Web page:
Juliette Hampton Morgan: A Lesson for Teachers

This piece is to accompany the Juliette Hampton Morgan lesson series.


  • Participants will define Juliette Hampton Morgan's identity groups and their related societal advantages or privileges.
  • Participants will develop an understanding of their own advantages or privileges.

Time and Materials

  • One hour, in a staff meeting, in-service workshop or other professional development setting
  • Copies of Morgan's story for each participant should be given to participants to read before the lesson.

Step One: Introducing Morgan's Privilege

NOTE: The group facilitator may choose to use the term "advantage" instead of "privilege" for this activity. The term "privilege" often makes people uncomfortable, and the interchange of ideas can quickly turn into a terminology debate. Using the term "advantage" allows participants to be more open to discussion and more focused.

Begin the discussion by asking, "What were some of Juliette Hampton Morgan's advantages?" Discussion topics might include:

  • She was considered upper-class
  • She had educated parents with powerful high-profile friends like aristocrat and author couple Zelda and F. Scott Fitzgerald and Hollywood personality Tallulah Bankhead.
  • She was highly educated and went to "Montgomery's finest schools."
  • She had degrees in English literature and political science from the University of Alabama.
  • She was welcomed in the city's finest shops, restaurants and concert halls.
  • She was a school teacher and a public librarian.

Step Two: Small Group Work

Have participants break into groups of no more than three people. Read the following instructions:

"Juliette Hampton Morgan had many societal advantages. Among them were: white skin, education, upper-class wealth and gainful employment. In your small group, list how these and other factors benefited Juliette Hampton Morgan."

The small size of the group will encourage interaction. After 15 to 20 minutes, have each small group share their thoughts.

Step Three: Summarizing Statement

Each small group should write a summary statement (one sentence only) about Morgan's advantages, using the following prompts:

  • Are some advantages more valuable than others?
  • How does an unequal distribution of societal advantages affect a society?

Step Four: Making it Personal

Move away from Juliette Hampton Morgan's story to the story of each participant. The goal is to have participants identify ways they have or receive societal advantages.  You can read the following instructions or copy them as a handout.


Now that you have discussed aspects of Juliette Hampton Morgan's privilege, identify situations in which you receive societal privileges over others. Your facilitator will ask for volunteers who might want to share. No one will be forced to share answers with the larger group.

In White Antiracist Activism: A Personal Roadmap, Jennifer Holladay lists some perks, advantages and societal benefits she receives as a white woman living in the United States:

  • A perk: I can purchase travel-sized bottles of my hair care products at most grocery or drug stores.
  • An advantage: Store security personnel or law enforcement officers do not harass me, pull me over or follow me because of my race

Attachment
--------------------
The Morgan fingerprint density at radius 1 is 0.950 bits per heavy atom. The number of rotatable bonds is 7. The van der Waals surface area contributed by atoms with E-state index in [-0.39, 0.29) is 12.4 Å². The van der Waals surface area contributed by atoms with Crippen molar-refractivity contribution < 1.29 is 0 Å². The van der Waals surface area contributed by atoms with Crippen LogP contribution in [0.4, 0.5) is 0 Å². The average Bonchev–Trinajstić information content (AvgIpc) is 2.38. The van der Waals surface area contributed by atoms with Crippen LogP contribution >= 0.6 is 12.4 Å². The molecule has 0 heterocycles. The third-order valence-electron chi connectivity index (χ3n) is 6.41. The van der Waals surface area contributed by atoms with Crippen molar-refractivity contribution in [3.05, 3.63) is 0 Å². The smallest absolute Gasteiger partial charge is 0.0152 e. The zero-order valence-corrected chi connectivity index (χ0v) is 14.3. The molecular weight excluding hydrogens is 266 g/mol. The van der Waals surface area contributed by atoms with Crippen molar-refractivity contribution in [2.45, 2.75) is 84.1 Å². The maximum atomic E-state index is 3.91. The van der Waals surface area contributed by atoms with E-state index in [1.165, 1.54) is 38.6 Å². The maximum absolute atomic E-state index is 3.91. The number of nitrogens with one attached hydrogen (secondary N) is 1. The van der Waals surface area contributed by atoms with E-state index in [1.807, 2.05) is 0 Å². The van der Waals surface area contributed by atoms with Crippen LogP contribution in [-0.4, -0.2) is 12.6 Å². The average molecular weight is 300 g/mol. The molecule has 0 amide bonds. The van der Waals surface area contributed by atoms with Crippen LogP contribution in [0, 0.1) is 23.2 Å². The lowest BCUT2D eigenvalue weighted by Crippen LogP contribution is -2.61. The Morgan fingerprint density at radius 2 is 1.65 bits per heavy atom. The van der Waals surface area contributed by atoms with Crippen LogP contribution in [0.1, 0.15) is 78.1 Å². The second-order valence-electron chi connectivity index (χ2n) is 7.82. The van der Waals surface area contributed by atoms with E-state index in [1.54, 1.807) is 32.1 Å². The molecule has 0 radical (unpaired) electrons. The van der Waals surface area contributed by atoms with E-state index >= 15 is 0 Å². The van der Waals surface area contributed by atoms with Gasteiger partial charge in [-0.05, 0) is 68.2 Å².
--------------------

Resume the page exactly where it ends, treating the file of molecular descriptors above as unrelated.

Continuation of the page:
• Societal benefit: The schools I attended used standard textbooks, which widely reflected people of my color and their contributions to the world.

Think about the identity groups to which you belong. Refer back to Morgan's privileges (white skin, education, upper-class wealth and gainful employment) to help you brainstorm. List some of the perks or advantages you receive because of your group membership(s).

After about 10 minutes ask for volunteers to share their thoughts and emotions about recognizing aspects of their advantage.

Extension Activities

Members of majority groups often assume everyone experiences the world the way they do. As this activity demonstrates, people experience "reality" in different ways, based on their identity characteristics. Educators, in particular, have an obligation to explore their privileges and assumptions, which may conflict with those of students and limit educators' ability to teach for multiple points of view. Ask participants to commit to one or both of the following lesson extensions:

Start a reading group. Select books or articles from the Recommended Reading list on page 30. Commit to reading the selection(s) individually, or as a group.

Keep "privilege journals." For one week, one month or longer, use journals to track individual encounters with privilege. If identifying encounters with privilege proves difficult, ask participants to imagine how their days might have been different if they did not belong to the group(s) affording them privilege.

Reconvene as a group to explore what you've learned and how those lessons relate to your roles as educators and as human beings.

Source: Jennifer Holladay's "White Antiracist Activism: A Personal Roadmap," The Center for the Study of White American Culture, 2000.

Note on the Lesson for Teachers

The National Board for Professional Teaching Standards emphasizes cultural competence as one of its five core propositions.

Accomplished teachers are models of educated persons, exemplifying the virtues they seek to inspire in students -- curiosity, tolerance, honesty, fairness, respect for diversity and appreciation of cultural differences -- and the capacities that are prerequisites for intellectual growth: the ability to reason and take multiple perspectives to be creative and take risks, and to adopt an experimental and problem-solving orientation.
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